Mariano’s dream was to teach history, the subject he loved, but he could not get a teaching position or even work in an office, supposedly because he was not a U.S. citizen but, he suspected, because he was brown. Even with his master’s degree and, like so many other Filipino men of that era, he work variously as a houseboy, cook, farm laborer and even as a contractor of other Filipino laborers. For us Filipino Americans who went to college, we fortunately did not have to endure that kind of rejection, although that doesn’t mean there is no discrimination in our academic, working and everyday lives. Mariano was a pioneer in that respect, but probably wasn’t recognized as such then or given a tribute for his accomplishments.
For all those First Wave Pinoys, I made one small personal, private effort.
When Dan passed away, his wife, Editha (Laoag, Ilocos Norte), asked me to give the eulogy on behalf of her, his daughter Alice Joan and his grandchildren, Erik Regala, Treven Regala and Lisha Guin, and great grandchildren. I made up a short eulogy, and having given tributes before for my family -- my father Sergio (it was just too difficult to do one for my mother), brother Ruben, Uncle Benrabe Reg Ragsac and his wife, Aunty Mary Quenga, and Uncle Frank Rapadas Ragasa, and for my Fil-Am friends of many years, Dixon Campos, Rudy Calica, Harold “Hal” Canion, Matt DeGuzman, Paul Lagasca, and Rudy Tenio -- I accepted her request.
Lakay Danny (we called each other “lakay”) was one of the last of my father’s “Mánong Generation” who had passed away years earlier and, in reflection, I felt he and his generation should be remembered. The only thing I could think of at the time was to give the eulogy as if I were talking directly to Lakay Danny, but speaking in Ilocano, so that it would represent in a spiritual way a personal tribute to our late Mánongs.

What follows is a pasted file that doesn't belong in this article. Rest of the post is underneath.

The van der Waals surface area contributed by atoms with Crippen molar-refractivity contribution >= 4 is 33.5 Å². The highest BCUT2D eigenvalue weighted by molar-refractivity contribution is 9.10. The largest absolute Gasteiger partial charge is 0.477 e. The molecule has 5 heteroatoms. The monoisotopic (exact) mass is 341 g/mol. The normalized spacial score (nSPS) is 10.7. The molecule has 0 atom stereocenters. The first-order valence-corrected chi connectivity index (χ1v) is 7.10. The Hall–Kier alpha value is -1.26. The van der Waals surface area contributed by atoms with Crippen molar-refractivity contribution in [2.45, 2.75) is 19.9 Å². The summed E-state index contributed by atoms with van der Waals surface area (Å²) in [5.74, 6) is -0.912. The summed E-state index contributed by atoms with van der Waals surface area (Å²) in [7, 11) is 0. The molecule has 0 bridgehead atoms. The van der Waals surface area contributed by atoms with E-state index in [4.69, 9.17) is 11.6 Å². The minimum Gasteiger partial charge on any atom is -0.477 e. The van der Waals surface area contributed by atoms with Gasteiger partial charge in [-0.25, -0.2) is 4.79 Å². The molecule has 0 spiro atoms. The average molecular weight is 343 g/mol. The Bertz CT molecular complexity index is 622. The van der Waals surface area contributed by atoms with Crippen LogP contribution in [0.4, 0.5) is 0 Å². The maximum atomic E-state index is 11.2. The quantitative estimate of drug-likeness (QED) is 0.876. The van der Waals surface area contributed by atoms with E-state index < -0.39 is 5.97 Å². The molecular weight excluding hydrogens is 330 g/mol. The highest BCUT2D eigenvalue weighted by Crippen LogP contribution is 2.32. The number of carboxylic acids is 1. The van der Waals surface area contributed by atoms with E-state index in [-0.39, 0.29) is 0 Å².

After I was to present my comments in English, I would then give the short talk in Ilocano. It was only five short sentences, translated by my neighbor Jessie Blanco, who is also from Narvacan (Camarao). The English part was presented with only a few chokes (actually a hard one when I mentioned my mother), and then I started my eulogy in Ilocano, which I had memorized and practiced in my best imitation of those Filipinos of my youth.
I looked at the audience that filled that large chapel to standing room clear to the back wall, at a fearsome brown sea of staring Filipino faces, practically all Ilocanos… and went into brain lock! I stumbled over some of the tongue warping words I had so easily pronounced in practice. But I was driven by the thought that this was for those Ilocano boys and Lakay Danny’s lodge brothers who were present in spirit for him; I completed it as clearly and firmly as I could. In my heart I knew they would appreciate the opening line that could have been meant for any one of them, especially my father, Sergio (for whom I wished I had done the same):
“Agyámanak únay ití saán nga nagpatínga nga ayát mo nga Áma, Lólo, ken maysá nga Asáwa.”
“I thank you very much for being a loving and devoted father, grandfather and husband.”
Lakay Mariano passed away in January 2009 recalling the melancholy fact that so many of the First Wave’s life stories would never be told, especially for those who never married or had a family to remember them. I sadly gave a eulogy for him, but this time, to make sure those who were there would remember more than just the somber event, I summarized his life story on paper (some of which is repeated here, including the photo above) and had copies distributed.
Hopefully, the eulogy and paper provided a more personal and heartfelt tribute than just words in his obituary column, and maybe all those present would briefly think of those First Wave Filipinos and Filipinas who have passed and…Forget Them Not.
Robert V. Ragsac, Sr. is a retired space systems engineer, having worked in the aerospace and defense industries in various research and project management positions. Residing in San Jose, CA and currently working on a history of First Wave Filipino immigrants who settled in “The Valley of Hearts Delight,” now Silicon Valley.